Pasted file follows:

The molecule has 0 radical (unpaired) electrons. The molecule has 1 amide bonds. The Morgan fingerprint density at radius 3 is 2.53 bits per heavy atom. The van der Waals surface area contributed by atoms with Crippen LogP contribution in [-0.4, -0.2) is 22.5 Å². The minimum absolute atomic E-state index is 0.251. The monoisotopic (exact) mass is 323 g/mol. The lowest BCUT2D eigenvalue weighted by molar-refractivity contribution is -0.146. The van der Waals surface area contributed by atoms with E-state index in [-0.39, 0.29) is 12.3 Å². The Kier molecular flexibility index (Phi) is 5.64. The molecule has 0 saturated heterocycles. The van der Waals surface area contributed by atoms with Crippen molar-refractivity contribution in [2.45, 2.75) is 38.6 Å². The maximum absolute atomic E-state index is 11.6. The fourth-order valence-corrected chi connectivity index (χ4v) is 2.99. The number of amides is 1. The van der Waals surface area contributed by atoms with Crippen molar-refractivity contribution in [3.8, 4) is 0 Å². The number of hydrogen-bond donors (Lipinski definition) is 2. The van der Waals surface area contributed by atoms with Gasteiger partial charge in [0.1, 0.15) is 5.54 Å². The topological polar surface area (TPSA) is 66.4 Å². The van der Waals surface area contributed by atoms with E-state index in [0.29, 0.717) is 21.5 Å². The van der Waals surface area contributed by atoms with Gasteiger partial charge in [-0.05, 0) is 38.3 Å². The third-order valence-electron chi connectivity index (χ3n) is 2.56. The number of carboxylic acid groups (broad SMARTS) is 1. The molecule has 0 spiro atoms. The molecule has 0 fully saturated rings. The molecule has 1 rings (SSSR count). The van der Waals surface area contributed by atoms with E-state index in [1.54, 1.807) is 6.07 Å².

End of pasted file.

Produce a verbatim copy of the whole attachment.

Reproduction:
The molecule has 0 radical (unpaired) electrons. The molecule has 1 amide bonds. The Morgan fingerprint density at radius 3 is 2.53 bits per heavy atom. The van der Waals surface area contributed by atoms with Crippen LogP contribution in [-0.4, -0.2) is 22.5 Å². The minimum absolute atomic E-state index is 0.251. The monoisotopic (exact) mass is 323 g/mol. The lowest BCUT2D eigenvalue weighted by molar-refractivity contribution is -0.146. The van der Waals surface area contributed by atoms with E-state index in [-0.39, 0.29) is 12.3 Å². The Kier molecular flexibility index (Phi) is 5.64. The molecule has 0 saturated heterocycles. The van der Waals surface area contributed by atoms with Crippen molar-refractivity contribution in [2.45, 2.75) is 38.6 Å². The maximum absolute atomic E-state index is 11.6. The fourth-order valence-corrected chi connectivity index (χ4v) is 2.99. The number of amides is 1. The van der Waals surface area contributed by atoms with Crippen molar-refractivity contribution in [3.8, 4) is 0 Å². The number of hydrogen-bond donors (Lipinski definition) is 2. The van der Waals surface area contributed by atoms with Gasteiger partial charge in [0.1, 0.15) is 5.54 Å². The topological polar surface area (TPSA) is 66.4 Å². The van der Waals surface area contributed by atoms with E-state index in [0.29, 0.717) is 21.5 Å². The van der Waals surface area contributed by atoms with Gasteiger partial charge in [-0.05, 0) is 38.3 Å². The third-order valence-electron chi connectivity index (χ3n) is 2.56. The number of carboxylic acid groups (broad SMARTS) is 1. The molecule has 0 spiro atoms. The molecule has 0 fully saturated rings. The molecule has 1 rings (SSSR count). The van der Waals surface area contributed by atoms with E-state index in [1.54, 1.807) is 6.07 Å².